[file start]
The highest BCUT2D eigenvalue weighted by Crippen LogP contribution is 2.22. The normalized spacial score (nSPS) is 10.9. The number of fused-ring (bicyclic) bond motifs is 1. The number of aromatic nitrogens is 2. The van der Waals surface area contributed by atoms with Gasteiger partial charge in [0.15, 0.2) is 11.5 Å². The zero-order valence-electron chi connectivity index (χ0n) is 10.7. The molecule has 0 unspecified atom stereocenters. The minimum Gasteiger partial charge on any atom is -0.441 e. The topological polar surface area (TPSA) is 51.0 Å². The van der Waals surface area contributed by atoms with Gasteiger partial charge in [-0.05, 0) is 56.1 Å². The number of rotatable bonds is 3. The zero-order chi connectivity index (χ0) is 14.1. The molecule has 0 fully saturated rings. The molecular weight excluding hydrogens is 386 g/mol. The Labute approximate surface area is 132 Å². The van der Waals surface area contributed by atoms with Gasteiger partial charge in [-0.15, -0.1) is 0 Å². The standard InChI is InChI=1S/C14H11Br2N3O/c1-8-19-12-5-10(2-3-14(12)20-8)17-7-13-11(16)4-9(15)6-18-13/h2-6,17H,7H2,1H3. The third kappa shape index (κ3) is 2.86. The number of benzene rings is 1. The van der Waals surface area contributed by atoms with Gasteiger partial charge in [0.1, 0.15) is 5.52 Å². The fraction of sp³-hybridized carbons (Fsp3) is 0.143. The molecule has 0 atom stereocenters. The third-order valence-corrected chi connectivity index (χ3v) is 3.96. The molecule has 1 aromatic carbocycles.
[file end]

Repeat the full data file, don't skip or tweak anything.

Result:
The highest BCUT2D eigenvalue weighted by Crippen LogP contribution is 2.22. The normalized spacial score (nSPS) is 10.9. The number of fused-ring (bicyclic) bond motifs is 1. The number of aromatic nitrogens is 2. The van der Waals surface area contributed by atoms with Gasteiger partial charge in [0.15, 0.2) is 11.5 Å². The zero-order valence-electron chi connectivity index (χ0n) is 10.7. The molecule has 0 unspecified atom stereocenters. The minimum Gasteiger partial charge on any atom is -0.441 e. The topological polar surface area (TPSA) is 51.0 Å². The van der Waals surface area contributed by atoms with Gasteiger partial charge in [-0.05, 0) is 56.1 Å². The number of rotatable bonds is 3. The zero-order chi connectivity index (χ0) is 14.1. The molecule has 0 fully saturated rings. The molecular weight excluding hydrogens is 386 g/mol. The Labute approximate surface area is 132 Å². The van der Waals surface area contributed by atoms with Gasteiger partial charge in [-0.15, -0.1) is 0 Å². The standard InChI is InChI=1S/C14H11Br2N3O/c1-8-19-12-5-10(2-3-14(12)20-8)17-7-13-11(16)4-9(15)6-18-13/h2-6,17H,7H2,1H3. The third kappa shape index (κ3) is 2.86. The number of benzene rings is 1. The van der Waals surface area contributed by atoms with Gasteiger partial charge in [0.1, 0.15) is 5.52 Å². The fraction of sp³-hybridized carbons (Fsp3) is 0.143. The molecule has 0 atom stereocenters. The third-order valence-corrected chi connectivity index (χ3v) is 3.96. The molecule has 1 aromatic carbocycles.